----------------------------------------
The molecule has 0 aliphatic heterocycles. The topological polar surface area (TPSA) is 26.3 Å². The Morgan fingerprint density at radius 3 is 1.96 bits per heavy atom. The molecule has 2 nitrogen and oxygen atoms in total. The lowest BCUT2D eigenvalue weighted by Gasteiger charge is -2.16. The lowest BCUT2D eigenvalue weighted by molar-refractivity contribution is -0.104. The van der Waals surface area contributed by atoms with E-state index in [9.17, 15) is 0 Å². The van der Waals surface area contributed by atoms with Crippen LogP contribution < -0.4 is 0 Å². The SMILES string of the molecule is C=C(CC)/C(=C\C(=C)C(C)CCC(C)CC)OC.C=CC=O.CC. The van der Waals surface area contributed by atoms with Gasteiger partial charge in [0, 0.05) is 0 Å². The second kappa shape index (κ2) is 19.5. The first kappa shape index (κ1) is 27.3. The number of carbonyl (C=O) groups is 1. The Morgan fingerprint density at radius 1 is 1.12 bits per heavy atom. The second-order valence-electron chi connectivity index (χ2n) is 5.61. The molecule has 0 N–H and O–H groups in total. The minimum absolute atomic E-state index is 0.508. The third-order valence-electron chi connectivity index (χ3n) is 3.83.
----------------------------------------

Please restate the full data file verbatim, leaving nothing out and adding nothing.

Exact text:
The molecule has 0 aliphatic heterocycles. The topological polar surface area (TPSA) is 26.3 Å². The Morgan fingerprint density at radius 3 is 1.96 bits per heavy atom. The molecule has 2 nitrogen and oxygen atoms in total. The lowest BCUT2D eigenvalue weighted by Gasteiger charge is -2.16. The lowest BCUT2D eigenvalue weighted by molar-refractivity contribution is -0.104. The van der Waals surface area contributed by atoms with E-state index in [9.17, 15) is 0 Å². The van der Waals surface area contributed by atoms with Crippen LogP contribution < -0.4 is 0 Å². The SMILES string of the molecule is C=C(CC)/C(=C\C(=C)C(C)CCC(C)CC)OC.C=CC=O.CC. The van der Waals surface area contributed by atoms with Gasteiger partial charge in [0, 0.05) is 0 Å². The second kappa shape index (κ2) is 19.5. The first kappa shape index (κ1) is 27.3. The number of carbonyl (C=O) groups is 1. The Morgan fingerprint density at radius 1 is 1.12 bits per heavy atom. The second-order valence-electron chi connectivity index (χ2n) is 5.61. The molecule has 0 N–H and O–H groups in total. The minimum absolute atomic E-state index is 0.508. The third-order valence-electron chi connectivity index (χ3n) is 3.83.